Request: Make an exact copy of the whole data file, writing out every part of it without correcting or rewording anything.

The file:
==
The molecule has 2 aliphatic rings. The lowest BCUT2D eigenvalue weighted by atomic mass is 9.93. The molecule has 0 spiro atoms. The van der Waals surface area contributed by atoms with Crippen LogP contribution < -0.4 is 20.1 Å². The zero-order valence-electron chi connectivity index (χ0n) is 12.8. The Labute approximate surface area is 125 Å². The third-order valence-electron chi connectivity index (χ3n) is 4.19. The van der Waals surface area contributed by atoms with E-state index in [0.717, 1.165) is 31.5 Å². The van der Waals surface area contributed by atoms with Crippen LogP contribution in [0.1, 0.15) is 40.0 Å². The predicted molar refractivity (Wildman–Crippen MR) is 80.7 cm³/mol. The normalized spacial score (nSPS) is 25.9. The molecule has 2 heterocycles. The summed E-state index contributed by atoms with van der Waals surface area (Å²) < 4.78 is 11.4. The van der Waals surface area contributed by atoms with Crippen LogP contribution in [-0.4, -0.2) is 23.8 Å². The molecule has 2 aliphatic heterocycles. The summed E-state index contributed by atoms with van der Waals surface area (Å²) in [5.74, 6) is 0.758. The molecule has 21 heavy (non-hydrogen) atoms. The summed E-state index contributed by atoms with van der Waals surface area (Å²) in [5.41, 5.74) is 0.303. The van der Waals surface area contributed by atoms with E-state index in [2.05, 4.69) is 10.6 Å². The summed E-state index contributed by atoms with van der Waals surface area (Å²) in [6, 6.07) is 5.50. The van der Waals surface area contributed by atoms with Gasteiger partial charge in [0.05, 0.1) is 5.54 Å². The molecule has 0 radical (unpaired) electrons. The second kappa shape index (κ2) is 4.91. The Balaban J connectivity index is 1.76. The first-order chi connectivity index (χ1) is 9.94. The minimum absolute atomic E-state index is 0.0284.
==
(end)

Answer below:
The molecule has 2 aliphatic rings. The lowest BCUT2D eigenvalue weighted by atomic mass is 9.93. The molecule has 0 spiro atoms. The van der Waals surface area contributed by atoms with Crippen LogP contribution < -0.4 is 20.1 Å². The zero-order valence-electron chi connectivity index (χ0n) is 12.8. The Labute approximate surface area is 125 Å². The third-order valence-electron chi connectivity index (χ3n) is 4.19. The van der Waals surface area contributed by atoms with E-state index in [0.717, 1.165) is 31.5 Å². The van der Waals surface area contributed by atoms with Crippen LogP contribution in [0.1, 0.15) is 40.0 Å². The predicted molar refractivity (Wildman–Crippen MR) is 80.7 cm³/mol. The normalized spacial score (nSPS) is 25.9. The molecule has 2 heterocycles. The summed E-state index contributed by atoms with van der Waals surface area (Å²) < 4.78 is 11.4. The van der Waals surface area contributed by atoms with Crippen LogP contribution in [-0.4, -0.2) is 23.8 Å². The molecule has 2 aliphatic heterocycles. The summed E-state index contributed by atoms with van der Waals surface area (Å²) in [5.74, 6) is 0.758. The molecule has 21 heavy (non-hydrogen) atoms. The summed E-state index contributed by atoms with van der Waals surface area (Å²) in [5.41, 5.74) is 0.303. The van der Waals surface area contributed by atoms with E-state index in [2.05, 4.69) is 10.6 Å². The summed E-state index contributed by atoms with van der Waals surface area (Å²) in [6, 6.07) is 5.50. The van der Waals surface area contributed by atoms with Gasteiger partial charge in [0.05, 0.1) is 5.54 Å². The molecule has 0 radical (unpaired) electrons. The second kappa shape index (κ2) is 4.91. The Balaban J connectivity index is 1.76. The first-order chi connectivity index (χ1) is 9.94. The minimum absolute atomic E-state index is 0.0284.